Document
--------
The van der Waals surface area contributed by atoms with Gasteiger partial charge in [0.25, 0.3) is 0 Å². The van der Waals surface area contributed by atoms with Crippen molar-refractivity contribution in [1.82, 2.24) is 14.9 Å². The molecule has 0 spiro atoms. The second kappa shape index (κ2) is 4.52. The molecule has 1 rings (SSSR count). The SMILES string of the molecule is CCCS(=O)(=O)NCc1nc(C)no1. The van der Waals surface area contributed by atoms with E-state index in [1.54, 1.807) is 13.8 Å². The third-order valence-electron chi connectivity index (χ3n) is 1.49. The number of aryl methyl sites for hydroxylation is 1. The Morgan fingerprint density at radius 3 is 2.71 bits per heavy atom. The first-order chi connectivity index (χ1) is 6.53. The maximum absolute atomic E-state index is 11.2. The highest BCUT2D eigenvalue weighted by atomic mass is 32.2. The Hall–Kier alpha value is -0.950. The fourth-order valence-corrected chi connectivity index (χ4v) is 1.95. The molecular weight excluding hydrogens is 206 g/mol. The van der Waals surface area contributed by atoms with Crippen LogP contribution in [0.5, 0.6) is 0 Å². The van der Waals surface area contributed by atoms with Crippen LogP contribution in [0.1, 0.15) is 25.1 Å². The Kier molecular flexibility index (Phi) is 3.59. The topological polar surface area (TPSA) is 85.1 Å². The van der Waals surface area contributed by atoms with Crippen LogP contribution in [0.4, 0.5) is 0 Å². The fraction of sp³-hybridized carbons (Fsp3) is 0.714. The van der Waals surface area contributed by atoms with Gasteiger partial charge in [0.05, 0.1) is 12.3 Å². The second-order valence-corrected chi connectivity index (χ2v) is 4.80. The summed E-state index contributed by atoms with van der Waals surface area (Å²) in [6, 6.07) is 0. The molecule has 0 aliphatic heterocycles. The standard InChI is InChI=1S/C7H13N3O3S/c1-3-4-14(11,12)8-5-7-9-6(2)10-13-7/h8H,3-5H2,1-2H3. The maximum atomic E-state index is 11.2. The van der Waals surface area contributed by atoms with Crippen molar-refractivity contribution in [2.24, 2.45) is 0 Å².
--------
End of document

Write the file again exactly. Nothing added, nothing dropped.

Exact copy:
The van der Waals surface area contributed by atoms with Gasteiger partial charge in [0.25, 0.3) is 0 Å². The van der Waals surface area contributed by atoms with Crippen molar-refractivity contribution in [1.82, 2.24) is 14.9 Å². The molecule has 0 spiro atoms. The second kappa shape index (κ2) is 4.52. The molecule has 1 rings (SSSR count). The SMILES string of the molecule is CCCS(=O)(=O)NCc1nc(C)no1. The van der Waals surface area contributed by atoms with E-state index in [1.54, 1.807) is 13.8 Å². The third-order valence-electron chi connectivity index (χ3n) is 1.49. The number of aryl methyl sites for hydroxylation is 1. The Morgan fingerprint density at radius 3 is 2.71 bits per heavy atom. The first-order chi connectivity index (χ1) is 6.53. The maximum absolute atomic E-state index is 11.2. The highest BCUT2D eigenvalue weighted by atomic mass is 32.2. The Hall–Kier alpha value is -0.950. The fourth-order valence-corrected chi connectivity index (χ4v) is 1.95. The molecular weight excluding hydrogens is 206 g/mol. The van der Waals surface area contributed by atoms with Crippen LogP contribution in [0.5, 0.6) is 0 Å². The van der Waals surface area contributed by atoms with Crippen LogP contribution in [0.1, 0.15) is 25.1 Å². The Kier molecular flexibility index (Phi) is 3.59. The topological polar surface area (TPSA) is 85.1 Å². The van der Waals surface area contributed by atoms with Crippen LogP contribution in [0.4, 0.5) is 0 Å². The fraction of sp³-hybridized carbons (Fsp3) is 0.714. The van der Waals surface area contributed by atoms with Gasteiger partial charge in [0.05, 0.1) is 12.3 Å². The second-order valence-corrected chi connectivity index (χ2v) is 4.80. The summed E-state index contributed by atoms with van der Waals surface area (Å²) in [6, 6.07) is 0. The molecule has 0 aliphatic heterocycles. The standard InChI is InChI=1S/C7H13N3O3S/c1-3-4-14(11,12)8-5-7-9-6(2)10-13-7/h8H,3-5H2,1-2H3. The maximum atomic E-state index is 11.2. The van der Waals surface area contributed by atoms with Crippen molar-refractivity contribution in [2.24, 2.45) is 0 Å².